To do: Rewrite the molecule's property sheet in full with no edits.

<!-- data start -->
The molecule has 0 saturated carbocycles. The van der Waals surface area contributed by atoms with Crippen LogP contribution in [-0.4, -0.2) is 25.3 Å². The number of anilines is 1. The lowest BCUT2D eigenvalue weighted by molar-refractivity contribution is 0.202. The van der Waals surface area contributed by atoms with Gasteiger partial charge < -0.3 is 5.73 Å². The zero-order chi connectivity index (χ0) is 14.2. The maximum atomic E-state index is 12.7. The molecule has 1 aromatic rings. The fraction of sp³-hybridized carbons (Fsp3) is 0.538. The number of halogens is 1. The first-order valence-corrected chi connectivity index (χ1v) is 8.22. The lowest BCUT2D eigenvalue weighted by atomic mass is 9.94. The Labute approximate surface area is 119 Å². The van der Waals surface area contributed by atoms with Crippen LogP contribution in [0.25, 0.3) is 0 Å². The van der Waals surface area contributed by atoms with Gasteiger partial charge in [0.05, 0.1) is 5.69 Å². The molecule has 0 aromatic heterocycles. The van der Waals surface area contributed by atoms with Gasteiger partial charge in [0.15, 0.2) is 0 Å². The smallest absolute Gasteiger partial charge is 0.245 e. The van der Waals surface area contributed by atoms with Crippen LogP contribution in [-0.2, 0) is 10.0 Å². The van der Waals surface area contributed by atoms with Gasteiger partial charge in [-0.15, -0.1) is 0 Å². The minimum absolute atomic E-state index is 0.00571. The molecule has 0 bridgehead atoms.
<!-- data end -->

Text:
The molecule has 0 saturated carbocycles. The van der Waals surface area contributed by atoms with Crippen LogP contribution in [-0.4, -0.2) is 25.3 Å². The number of anilines is 1. The lowest BCUT2D eigenvalue weighted by molar-refractivity contribution is 0.202. The van der Waals surface area contributed by atoms with Gasteiger partial charge < -0.3 is 5.73 Å². The zero-order chi connectivity index (χ0) is 14.2. The maximum atomic E-state index is 12.7. The molecule has 1 aromatic rings. The fraction of sp³-hybridized carbons (Fsp3) is 0.538. The number of halogens is 1. The first-order valence-corrected chi connectivity index (χ1v) is 8.22. The lowest BCUT2D eigenvalue weighted by atomic mass is 9.94. The Labute approximate surface area is 119 Å². The van der Waals surface area contributed by atoms with Crippen LogP contribution in [0.25, 0.3) is 0 Å². The van der Waals surface area contributed by atoms with Gasteiger partial charge in [0.05, 0.1) is 5.69 Å². The molecule has 0 aromatic heterocycles. The van der Waals surface area contributed by atoms with Gasteiger partial charge in [0.15, 0.2) is 0 Å². The smallest absolute Gasteiger partial charge is 0.245 e. The van der Waals surface area contributed by atoms with Crippen LogP contribution in [-0.2, 0) is 10.0 Å². The van der Waals surface area contributed by atoms with Gasteiger partial charge in [-0.15, -0.1) is 0 Å². The minimum absolute atomic E-state index is 0.00571. The molecule has 0 bridgehead atoms.